I’m always on the lookout for new tattoo voices (it’s not always about me, me, me, you know).
So that’s why I was intrigued when I got an email from fellow tattoo blogger Rob Davies, who is going to be sharing some cool tattoo stories on our site in the future.
Tattoo writing doesn’t have to be about the shocking stories or even the ground-breaking work. Sometimes, it’s about the seemingly small tales, un-edited and un-judged.
For many bloggers, these websites act as a forum for our personal ramblings, our own honest journeys. As tattoo writers, we all have different motivations for talking about tattoos, and I was interested to hear Rob’s own lessons and experiences. So when he asked me what he should write about, I said: “yourself“.
Like me, and many other tattoo-lovers out there, as Rob has got more and more geeky about tattoos, he’s begun to cover-over old work. Reading his experiences made me wonder, is the cover-up inevitable for those of us who make early tattoo decisions but then go on to obsess about the art-form?
This is a little tale about a guy named Rob.
Brief awkward introduction. My name is Rob and I’m a 23 year old freelance writer (“freelance” being a fancy word for unemployed procrastinator). I’m also a huge tattoo enthusiast and have spent the past two years writing about this artform for the tattoo blog Tattoodo. What you’re about to read is my mildly interesting tattoo story.
My first exposure to tattooing was through my dad and his own collection of tattoos, mostly old school eagles, birds, Native American-inspired pieces and a big ass tiger on his back! I followed his example when I turned 18 – I went and got my first tattoo.
Of course at the time I knew a fraction of what I know no, so my first tattoos were nothing to brag about – some script, roman numerals and a rosary. All black ink, all rather small, all pretty terrible.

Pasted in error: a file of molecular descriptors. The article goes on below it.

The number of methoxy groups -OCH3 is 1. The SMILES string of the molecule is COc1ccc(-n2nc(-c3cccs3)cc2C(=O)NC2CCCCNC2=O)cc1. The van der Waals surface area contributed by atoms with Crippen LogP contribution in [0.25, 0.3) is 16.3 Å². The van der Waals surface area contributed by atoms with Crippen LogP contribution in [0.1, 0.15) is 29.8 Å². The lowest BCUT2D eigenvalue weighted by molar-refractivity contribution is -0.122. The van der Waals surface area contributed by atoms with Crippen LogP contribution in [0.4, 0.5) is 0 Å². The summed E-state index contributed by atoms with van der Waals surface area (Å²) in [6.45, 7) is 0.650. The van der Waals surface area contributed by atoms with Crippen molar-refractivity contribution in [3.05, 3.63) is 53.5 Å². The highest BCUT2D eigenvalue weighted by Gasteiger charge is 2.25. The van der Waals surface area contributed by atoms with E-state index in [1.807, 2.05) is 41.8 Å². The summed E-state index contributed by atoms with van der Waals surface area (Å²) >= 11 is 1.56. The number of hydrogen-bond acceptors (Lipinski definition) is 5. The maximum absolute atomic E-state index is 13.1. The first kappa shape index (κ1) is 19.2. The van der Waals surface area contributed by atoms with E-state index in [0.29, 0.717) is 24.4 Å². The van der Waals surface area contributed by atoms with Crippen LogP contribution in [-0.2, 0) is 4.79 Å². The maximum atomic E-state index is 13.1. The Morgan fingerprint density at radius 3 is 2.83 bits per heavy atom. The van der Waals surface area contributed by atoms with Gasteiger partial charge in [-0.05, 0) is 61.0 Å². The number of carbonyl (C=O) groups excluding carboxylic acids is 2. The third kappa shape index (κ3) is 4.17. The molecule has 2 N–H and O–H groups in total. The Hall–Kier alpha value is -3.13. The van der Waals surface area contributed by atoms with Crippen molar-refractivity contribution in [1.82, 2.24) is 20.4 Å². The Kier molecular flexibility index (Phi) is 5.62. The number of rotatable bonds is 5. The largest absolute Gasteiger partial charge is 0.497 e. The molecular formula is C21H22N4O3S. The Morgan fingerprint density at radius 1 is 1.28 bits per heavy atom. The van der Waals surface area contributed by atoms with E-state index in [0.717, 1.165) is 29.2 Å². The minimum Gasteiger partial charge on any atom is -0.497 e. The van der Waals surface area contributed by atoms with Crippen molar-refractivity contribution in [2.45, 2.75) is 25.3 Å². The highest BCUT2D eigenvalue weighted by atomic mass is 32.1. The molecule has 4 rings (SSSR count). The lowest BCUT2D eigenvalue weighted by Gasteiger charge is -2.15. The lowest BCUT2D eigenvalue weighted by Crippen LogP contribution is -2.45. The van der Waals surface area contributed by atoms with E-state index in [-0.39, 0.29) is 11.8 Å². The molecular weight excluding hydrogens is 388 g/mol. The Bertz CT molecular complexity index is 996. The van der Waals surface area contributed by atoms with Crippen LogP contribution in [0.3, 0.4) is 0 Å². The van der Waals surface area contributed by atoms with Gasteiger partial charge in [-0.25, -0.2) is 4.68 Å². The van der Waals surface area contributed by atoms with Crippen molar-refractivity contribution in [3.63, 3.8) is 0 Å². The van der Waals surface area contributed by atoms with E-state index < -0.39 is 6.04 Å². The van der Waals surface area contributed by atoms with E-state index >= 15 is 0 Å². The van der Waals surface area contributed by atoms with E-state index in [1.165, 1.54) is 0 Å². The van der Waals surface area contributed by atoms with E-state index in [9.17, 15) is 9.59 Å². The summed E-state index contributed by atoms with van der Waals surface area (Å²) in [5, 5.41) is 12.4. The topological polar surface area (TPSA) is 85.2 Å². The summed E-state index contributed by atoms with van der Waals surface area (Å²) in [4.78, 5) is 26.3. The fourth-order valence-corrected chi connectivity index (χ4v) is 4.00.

Tattoo number four is what I see as my first serious tattoo – a black and grey Japanese dragon on my upper right arm, tattooed by veteran artist Shane Somers in his old shop in Whitby (Britain’s greatest seaside town). This tattoo fuelled my interest in tattooing and desire to get more of my own.
I did have to wait two years to get my next tattoo, however. Being a student at the time I figured my mum would be mad if I chose getting tattooed over buying food. Ironically the tattoos I waited two years to get (two swallows on my chest) are now in the process of being covered by an awesome old school eagle. FYI, getting your chest tattooed sucks!
It was also around this time that I actually started writing for the tattoo blog Tattoodo – yep, a 21 year old student who knew very little about tattooing started writing for a major tattoo website. I have smartly avoided reading any of my early articles. I came across the site on Facebook and figured writing a few articles for them may look good on a CV after I finished university. I’d seen Miami Ink, I knew some stuff.
I sent them an email and wound up writing a few design-based pieces. Little did I know all the ‘stuff’ I thought I knew was wrong! Thankfully it has now been replaced with an actual understanding of tattoos and a passion for writing about them. If you love writing and love tattoos why not combine the two.
Writing about tattoos has taught me so much. The most important thing being to research your artist! Maybe if I’d done better research I wouldn’t have to sit through a big old cover-up.
Thankfully after looking up some local tattoo shops I actually found that just down the coast from me in Scarborough is an awesome shop called North Sea Tattoo, home to Dan Williams, Nick Mayes, Chris Newport and Tom Arnison – all incredible tattooers.
A year and a half on and Dan Williams has inflicted ungodly amounts of pain on me, though he has given me some awesome tattoos in the process! He completed my traditional black-work sleeve and covered my lower right leg in bold Japanese designs.
We recently started my front with a Christian Warlich Native American, a Bert Grimm Sun Dance on my ribs and of course the eagle cover-up began earlier this month. Final note: ribs – worst tattoo pain ever!
So, that pretty much covers my tattoo life to date. 23 years old with 23 tattoos and many more planned. Why do I get tattooed? Because tattoos are awesome as fuck and all the cool kids have them!
Explore more of tattooist Dan Williams‘ work on his Instagram.